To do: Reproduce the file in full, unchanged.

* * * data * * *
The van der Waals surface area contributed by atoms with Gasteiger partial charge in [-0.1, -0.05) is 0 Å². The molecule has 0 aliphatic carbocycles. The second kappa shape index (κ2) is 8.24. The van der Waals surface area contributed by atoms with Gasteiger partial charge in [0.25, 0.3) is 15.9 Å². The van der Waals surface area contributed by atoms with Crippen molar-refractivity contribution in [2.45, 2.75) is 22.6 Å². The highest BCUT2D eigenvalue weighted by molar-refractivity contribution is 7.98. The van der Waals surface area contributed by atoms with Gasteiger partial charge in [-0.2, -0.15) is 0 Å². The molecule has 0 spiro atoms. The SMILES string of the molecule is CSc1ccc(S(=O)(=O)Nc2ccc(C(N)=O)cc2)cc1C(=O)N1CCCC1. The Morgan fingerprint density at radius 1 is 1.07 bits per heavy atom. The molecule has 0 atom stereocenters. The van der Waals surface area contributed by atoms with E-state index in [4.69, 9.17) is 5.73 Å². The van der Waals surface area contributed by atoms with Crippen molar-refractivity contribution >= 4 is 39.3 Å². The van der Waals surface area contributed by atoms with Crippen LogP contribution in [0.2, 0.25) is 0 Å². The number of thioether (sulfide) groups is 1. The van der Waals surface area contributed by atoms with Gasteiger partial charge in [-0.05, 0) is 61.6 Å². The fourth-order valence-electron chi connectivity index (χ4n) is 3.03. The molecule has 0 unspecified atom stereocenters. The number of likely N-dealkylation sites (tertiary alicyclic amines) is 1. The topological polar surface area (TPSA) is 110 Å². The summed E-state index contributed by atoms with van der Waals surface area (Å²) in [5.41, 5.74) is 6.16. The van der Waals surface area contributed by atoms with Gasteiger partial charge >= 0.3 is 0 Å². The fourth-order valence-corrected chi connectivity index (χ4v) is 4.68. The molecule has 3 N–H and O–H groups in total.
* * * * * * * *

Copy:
The van der Waals surface area contributed by atoms with Gasteiger partial charge in [-0.1, -0.05) is 0 Å². The molecule has 0 aliphatic carbocycles. The second kappa shape index (κ2) is 8.24. The van der Waals surface area contributed by atoms with Gasteiger partial charge in [0.25, 0.3) is 15.9 Å². The van der Waals surface area contributed by atoms with Crippen molar-refractivity contribution in [2.45, 2.75) is 22.6 Å². The highest BCUT2D eigenvalue weighted by molar-refractivity contribution is 7.98. The van der Waals surface area contributed by atoms with Gasteiger partial charge in [-0.2, -0.15) is 0 Å². The molecule has 0 spiro atoms. The SMILES string of the molecule is CSc1ccc(S(=O)(=O)Nc2ccc(C(N)=O)cc2)cc1C(=O)N1CCCC1. The Morgan fingerprint density at radius 1 is 1.07 bits per heavy atom. The molecule has 0 atom stereocenters. The van der Waals surface area contributed by atoms with E-state index in [4.69, 9.17) is 5.73 Å². The van der Waals surface area contributed by atoms with Crippen molar-refractivity contribution >= 4 is 39.3 Å². The van der Waals surface area contributed by atoms with Crippen LogP contribution in [0.2, 0.25) is 0 Å². The number of thioether (sulfide) groups is 1. The van der Waals surface area contributed by atoms with Gasteiger partial charge in [-0.05, 0) is 61.6 Å². The fourth-order valence-electron chi connectivity index (χ4n) is 3.03. The molecule has 0 unspecified atom stereocenters. The number of likely N-dealkylation sites (tertiary alicyclic amines) is 1. The topological polar surface area (TPSA) is 110 Å². The summed E-state index contributed by atoms with van der Waals surface area (Å²) in [5.41, 5.74) is 6.16. The van der Waals surface area contributed by atoms with Gasteiger partial charge >= 0.3 is 0 Å². The fourth-order valence-corrected chi connectivity index (χ4v) is 4.68. The molecule has 3 N–H and O–H groups in total.